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The Neuroscience of Why Virtual Reality Still Sucks

Neuroscience of Why Virtual Reality Still Sucks


A weird thing happens in VR: You can look at the far-off horizon of a virtual beach but still feel like you're in a room. This could be partly the result of subtle feedback from the muscles surrounding your eyes. At its worst, it can cause painful eyestrain and headaches.

Here's what happens. Put a finger in front of your face and gradually move it to your nose; your eyes will naturally move closer together to track your finger. This is vergence, where our eyes converge and diverge to look at close and distant objects, respectively. At the same time, the lenses in your eyes focus so the image of your finger remains clear while the background is fuzzy. This is called accommodation.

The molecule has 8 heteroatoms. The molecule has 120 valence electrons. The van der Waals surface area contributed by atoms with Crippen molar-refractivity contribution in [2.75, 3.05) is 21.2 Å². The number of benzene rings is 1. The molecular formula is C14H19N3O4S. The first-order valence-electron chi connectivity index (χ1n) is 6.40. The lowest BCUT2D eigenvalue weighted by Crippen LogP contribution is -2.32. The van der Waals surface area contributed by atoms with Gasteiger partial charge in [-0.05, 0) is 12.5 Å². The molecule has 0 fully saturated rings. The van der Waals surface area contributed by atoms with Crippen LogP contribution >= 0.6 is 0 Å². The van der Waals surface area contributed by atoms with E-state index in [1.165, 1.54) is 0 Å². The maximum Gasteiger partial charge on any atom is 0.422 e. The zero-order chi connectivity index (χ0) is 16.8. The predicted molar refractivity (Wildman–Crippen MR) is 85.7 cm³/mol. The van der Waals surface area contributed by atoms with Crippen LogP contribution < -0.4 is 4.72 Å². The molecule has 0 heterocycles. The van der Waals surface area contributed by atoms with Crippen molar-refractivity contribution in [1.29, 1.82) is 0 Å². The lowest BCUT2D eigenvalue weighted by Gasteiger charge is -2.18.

In VR, however, vergence and accommodation no longer integrate seamlessly. The screen of a typical head-mounted display sits three inches or so in front of your eyes. A set of lenses bends the light, so the image on the screen looks about one to three meters away. However, any objects further or closer than that can look blurry. And the entire screen is always in focus, no matter where your eyes are looking. This can make spending an extended period of time in VR pretty uncomfortable.

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Basically, your brain overcompensates. 

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